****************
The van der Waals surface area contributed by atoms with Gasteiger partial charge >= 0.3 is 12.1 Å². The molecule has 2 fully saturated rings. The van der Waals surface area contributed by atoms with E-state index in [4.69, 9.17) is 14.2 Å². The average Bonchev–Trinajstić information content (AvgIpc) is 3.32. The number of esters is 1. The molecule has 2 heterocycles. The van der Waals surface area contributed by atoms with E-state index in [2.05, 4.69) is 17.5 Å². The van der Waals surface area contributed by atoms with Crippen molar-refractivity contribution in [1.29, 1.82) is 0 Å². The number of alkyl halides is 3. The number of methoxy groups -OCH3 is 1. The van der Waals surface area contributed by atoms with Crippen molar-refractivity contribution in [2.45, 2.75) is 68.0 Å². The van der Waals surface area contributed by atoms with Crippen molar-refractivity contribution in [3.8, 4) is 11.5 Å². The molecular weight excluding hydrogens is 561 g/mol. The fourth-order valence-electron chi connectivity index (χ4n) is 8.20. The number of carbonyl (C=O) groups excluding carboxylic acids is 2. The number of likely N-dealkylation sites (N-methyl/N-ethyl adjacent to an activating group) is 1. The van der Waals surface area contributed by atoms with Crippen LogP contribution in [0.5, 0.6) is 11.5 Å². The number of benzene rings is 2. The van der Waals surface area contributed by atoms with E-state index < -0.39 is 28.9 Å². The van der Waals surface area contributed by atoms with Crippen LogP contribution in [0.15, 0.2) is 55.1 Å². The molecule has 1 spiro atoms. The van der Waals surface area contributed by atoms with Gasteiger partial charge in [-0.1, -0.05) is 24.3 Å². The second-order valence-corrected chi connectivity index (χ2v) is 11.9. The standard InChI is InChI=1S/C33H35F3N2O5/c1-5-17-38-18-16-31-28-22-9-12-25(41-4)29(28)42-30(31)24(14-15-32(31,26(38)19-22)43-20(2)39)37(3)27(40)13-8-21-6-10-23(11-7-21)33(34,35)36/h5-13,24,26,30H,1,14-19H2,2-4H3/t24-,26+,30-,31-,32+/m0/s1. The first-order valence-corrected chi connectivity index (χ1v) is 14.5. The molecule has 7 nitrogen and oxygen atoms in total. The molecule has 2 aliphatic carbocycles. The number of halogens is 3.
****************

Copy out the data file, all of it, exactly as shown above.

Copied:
The van der Waals surface area contributed by atoms with Gasteiger partial charge >= 0.3 is 12.1 Å². The molecule has 2 fully saturated rings. The van der Waals surface area contributed by atoms with E-state index in [4.69, 9.17) is 14.2 Å². The average Bonchev–Trinajstić information content (AvgIpc) is 3.32. The number of esters is 1. The molecule has 2 heterocycles. The van der Waals surface area contributed by atoms with E-state index in [2.05, 4.69) is 17.5 Å². The van der Waals surface area contributed by atoms with Crippen molar-refractivity contribution in [1.29, 1.82) is 0 Å². The number of alkyl halides is 3. The number of methoxy groups -OCH3 is 1. The van der Waals surface area contributed by atoms with Crippen molar-refractivity contribution in [2.45, 2.75) is 68.0 Å². The van der Waals surface area contributed by atoms with Crippen molar-refractivity contribution in [3.8, 4) is 11.5 Å². The molecular weight excluding hydrogens is 561 g/mol. The fourth-order valence-electron chi connectivity index (χ4n) is 8.20. The number of carbonyl (C=O) groups excluding carboxylic acids is 2. The number of likely N-dealkylation sites (N-methyl/N-ethyl adjacent to an activating group) is 1. The van der Waals surface area contributed by atoms with Crippen LogP contribution in [0.5, 0.6) is 11.5 Å². The number of benzene rings is 2. The van der Waals surface area contributed by atoms with E-state index < -0.39 is 28.9 Å². The van der Waals surface area contributed by atoms with Crippen LogP contribution in [0.15, 0.2) is 55.1 Å². The molecule has 1 spiro atoms. The van der Waals surface area contributed by atoms with Gasteiger partial charge in [-0.1, -0.05) is 24.3 Å². The second-order valence-corrected chi connectivity index (χ2v) is 11.9. The standard InChI is InChI=1S/C33H35F3N2O5/c1-5-17-38-18-16-31-28-22-9-12-25(41-4)29(28)42-30(31)24(14-15-32(31,26(38)19-22)43-20(2)39)37(3)27(40)13-8-21-6-10-23(11-7-21)33(34,35)36/h5-13,24,26,30H,1,14-19H2,2-4H3/t24-,26+,30-,31-,32+/m0/s1. The first-order valence-corrected chi connectivity index (χ1v) is 14.5. The molecule has 7 nitrogen and oxygen atoms in total. The molecule has 2 aliphatic carbocycles. The number of halogens is 3.